Travel Diary: Kyoto’s Kiyomizu-Dera

First stop on our Kyoto itinerary is Kiyomizu-dera, a Buddhist temple that is listed as one of UNESCO’s World Heritage Sites. When you go to the temple coming from the steep lanes of Higashimaya district, the first structure you’ll see isn’t the main hall just yet. Instead, you’ll be greeted by vermillion colored gates and shrines that are characteristic of Japanese Buddhist temples. Even though I’ve seen so many of these already, they still don’t fail to tickle my fancy. The bright colors and whimsical shapes are a photographer’s dream (even for an amateur like me), especially with the addition of cherry blossoms.

After a few minutes of walking (and ogling at the vermillion shrines), you’ll see not far ahead a huge brown building that looks like a theatre stage. This is the main hall. Would you believe not a single nail was used to construct it? Wow! And yet it sits on top of a hill and has a large veranda jutting out over the hillside! Back in the Edo period, there was a belief that if you were to take the 13meter jump from the veranda and survive it, your wish will be granted. 234 jumps were recorded during that time, now though it’s no longer allowed. You can just enjoy the magnificent view of the cherry and maple trees around the temple and the city’s skyline in the distance. You’ll also see the Otowa waterfall beneath the main hall with three streams of water that fall into a pond. Each stream represents longevity, luck in love and success in school and visitors who drink from them are blessed with these benefits. I didn’t drink from the stream of water though but hopefully, my prayers were heard.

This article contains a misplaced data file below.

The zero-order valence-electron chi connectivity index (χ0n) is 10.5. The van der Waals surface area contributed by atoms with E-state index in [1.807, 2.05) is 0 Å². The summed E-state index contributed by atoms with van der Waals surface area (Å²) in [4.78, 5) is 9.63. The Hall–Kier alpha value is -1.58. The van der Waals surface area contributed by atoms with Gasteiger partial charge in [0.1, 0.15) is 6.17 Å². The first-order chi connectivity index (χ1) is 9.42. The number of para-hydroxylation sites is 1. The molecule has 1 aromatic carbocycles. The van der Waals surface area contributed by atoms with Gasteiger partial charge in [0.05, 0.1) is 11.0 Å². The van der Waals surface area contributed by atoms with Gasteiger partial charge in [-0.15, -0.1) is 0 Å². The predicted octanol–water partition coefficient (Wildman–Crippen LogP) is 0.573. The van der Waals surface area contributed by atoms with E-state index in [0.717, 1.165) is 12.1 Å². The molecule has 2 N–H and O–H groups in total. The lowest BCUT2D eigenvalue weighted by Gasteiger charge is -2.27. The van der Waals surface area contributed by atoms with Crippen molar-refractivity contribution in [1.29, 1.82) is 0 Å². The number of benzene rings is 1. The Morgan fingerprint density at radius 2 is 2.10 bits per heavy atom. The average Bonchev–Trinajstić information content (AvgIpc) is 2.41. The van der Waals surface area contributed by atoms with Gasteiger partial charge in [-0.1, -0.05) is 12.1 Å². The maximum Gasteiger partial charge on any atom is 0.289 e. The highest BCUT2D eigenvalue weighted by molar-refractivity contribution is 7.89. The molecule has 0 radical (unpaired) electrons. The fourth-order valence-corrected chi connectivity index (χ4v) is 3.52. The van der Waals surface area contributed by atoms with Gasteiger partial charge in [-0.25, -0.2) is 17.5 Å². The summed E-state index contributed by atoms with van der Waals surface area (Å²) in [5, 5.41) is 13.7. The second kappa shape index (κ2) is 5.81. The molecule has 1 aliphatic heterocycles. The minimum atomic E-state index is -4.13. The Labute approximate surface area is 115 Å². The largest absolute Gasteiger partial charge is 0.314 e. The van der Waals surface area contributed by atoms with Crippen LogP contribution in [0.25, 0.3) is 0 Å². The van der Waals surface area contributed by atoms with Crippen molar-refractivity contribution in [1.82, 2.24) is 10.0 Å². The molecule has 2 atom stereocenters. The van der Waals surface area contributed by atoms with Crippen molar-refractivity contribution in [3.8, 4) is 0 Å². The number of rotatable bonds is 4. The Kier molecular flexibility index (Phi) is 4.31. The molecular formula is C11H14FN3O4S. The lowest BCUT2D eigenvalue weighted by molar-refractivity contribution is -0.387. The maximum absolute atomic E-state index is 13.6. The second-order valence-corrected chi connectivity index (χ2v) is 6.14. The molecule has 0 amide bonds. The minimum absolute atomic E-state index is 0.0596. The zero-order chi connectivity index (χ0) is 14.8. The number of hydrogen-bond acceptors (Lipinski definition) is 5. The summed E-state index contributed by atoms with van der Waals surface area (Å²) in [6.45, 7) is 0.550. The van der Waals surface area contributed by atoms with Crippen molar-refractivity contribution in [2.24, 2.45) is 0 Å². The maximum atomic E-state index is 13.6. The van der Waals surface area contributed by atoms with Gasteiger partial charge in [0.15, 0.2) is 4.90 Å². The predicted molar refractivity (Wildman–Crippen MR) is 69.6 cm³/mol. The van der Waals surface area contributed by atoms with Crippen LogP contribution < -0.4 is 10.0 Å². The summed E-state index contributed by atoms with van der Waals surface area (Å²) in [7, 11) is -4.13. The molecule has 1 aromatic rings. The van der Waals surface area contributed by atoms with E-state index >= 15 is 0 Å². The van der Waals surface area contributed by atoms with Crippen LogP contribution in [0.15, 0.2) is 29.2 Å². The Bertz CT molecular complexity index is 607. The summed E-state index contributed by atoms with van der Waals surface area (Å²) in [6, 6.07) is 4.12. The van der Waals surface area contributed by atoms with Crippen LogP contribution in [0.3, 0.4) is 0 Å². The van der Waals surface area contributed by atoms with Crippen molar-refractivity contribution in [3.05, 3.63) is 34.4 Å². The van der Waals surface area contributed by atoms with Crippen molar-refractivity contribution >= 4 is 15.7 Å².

Behind Kiyomizu-dera’s main hall stands Jishu Shrine, a shrine dedicated to the deity of love and matchmaking (which is probably why I saw a Japanese couple taking prenup photos on the steep stairs leading up to the shrine’s gate). The thing that stood out to me the most here was the “love stones” (you’ll see a photo of one of the stones below). It is said that if you successfully walk from one love stone to another placed 18 meters apart with your eyes closed, your wish of finding love will be granted. If not, it will be long before you find love. You can have someone help you achieve the task but if you do, it also means that you will need someone to play matchmaker or intermediary in order for you to find love. Aside from the love stones, there are various other charms, paper fortunes and more available for anyone looking for love. So single ladies and gents, time to make your way to this shrine!

26 Responses to “Travel Diary: Kyoto’s Kiyomizu-Dera”
  1. Anais

    Hi Camille! When do you think is the best time to visit Japan? :) Great pictures as usual!

  2. Ericka Garcia

    I think I will need the love stones when I turn 30 and still don’t have a boyfriend! hahaha

    Great photos!

    Ericka Garcia

  3. Bibi in New York

    These photos are so beautiful and I love the little stories behind every little corner, balcony and building. I am actually planning a trip to Japan next year, and now I am looking forward to it even more :)

  4. Lei T.

    Kyoto is so beautiful and you took amazing pictures! Can you recommend a camera I can use which can produce good quality picture minus the bulk of a DSLR? Lastly, what month did you visit Kyoto ’cause I want to see the cherry blossoms too! Love your blog Ms. Camille :)

    • Camille Co

      Sony mirrorless cameras like a6000 or a7 :) I went to Kyoto around April

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